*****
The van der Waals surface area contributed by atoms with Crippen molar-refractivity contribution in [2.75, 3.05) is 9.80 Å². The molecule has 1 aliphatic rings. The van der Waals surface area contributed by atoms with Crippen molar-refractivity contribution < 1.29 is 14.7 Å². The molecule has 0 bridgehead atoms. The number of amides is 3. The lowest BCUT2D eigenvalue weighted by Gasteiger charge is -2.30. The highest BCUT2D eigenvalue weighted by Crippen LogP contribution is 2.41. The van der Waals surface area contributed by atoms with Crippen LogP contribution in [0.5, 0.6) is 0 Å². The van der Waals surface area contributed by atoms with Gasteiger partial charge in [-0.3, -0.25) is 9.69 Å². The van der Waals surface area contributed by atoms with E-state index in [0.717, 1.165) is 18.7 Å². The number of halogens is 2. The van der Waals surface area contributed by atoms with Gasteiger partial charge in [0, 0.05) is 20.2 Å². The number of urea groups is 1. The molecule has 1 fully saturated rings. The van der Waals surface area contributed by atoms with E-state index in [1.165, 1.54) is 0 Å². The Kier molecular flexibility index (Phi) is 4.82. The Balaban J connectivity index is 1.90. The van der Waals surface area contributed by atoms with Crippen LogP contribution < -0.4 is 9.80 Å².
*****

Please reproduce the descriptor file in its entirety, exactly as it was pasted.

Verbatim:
The van der Waals surface area contributed by atoms with Crippen molar-refractivity contribution in [2.75, 3.05) is 9.80 Å². The molecule has 1 aliphatic rings. The van der Waals surface area contributed by atoms with Crippen molar-refractivity contribution < 1.29 is 14.7 Å². The molecule has 0 bridgehead atoms. The number of amides is 3. The lowest BCUT2D eigenvalue weighted by Gasteiger charge is -2.30. The highest BCUT2D eigenvalue weighted by Crippen LogP contribution is 2.41. The van der Waals surface area contributed by atoms with Crippen LogP contribution in [0.5, 0.6) is 0 Å². The van der Waals surface area contributed by atoms with Gasteiger partial charge in [-0.3, -0.25) is 9.69 Å². The van der Waals surface area contributed by atoms with E-state index in [0.717, 1.165) is 18.7 Å². The number of halogens is 2. The van der Waals surface area contributed by atoms with Gasteiger partial charge in [0, 0.05) is 20.2 Å². The number of urea groups is 1. The molecule has 1 fully saturated rings. The van der Waals surface area contributed by atoms with E-state index in [1.165, 1.54) is 0 Å². The Kier molecular flexibility index (Phi) is 4.82. The Balaban J connectivity index is 1.90. The van der Waals surface area contributed by atoms with Crippen LogP contribution < -0.4 is 9.80 Å².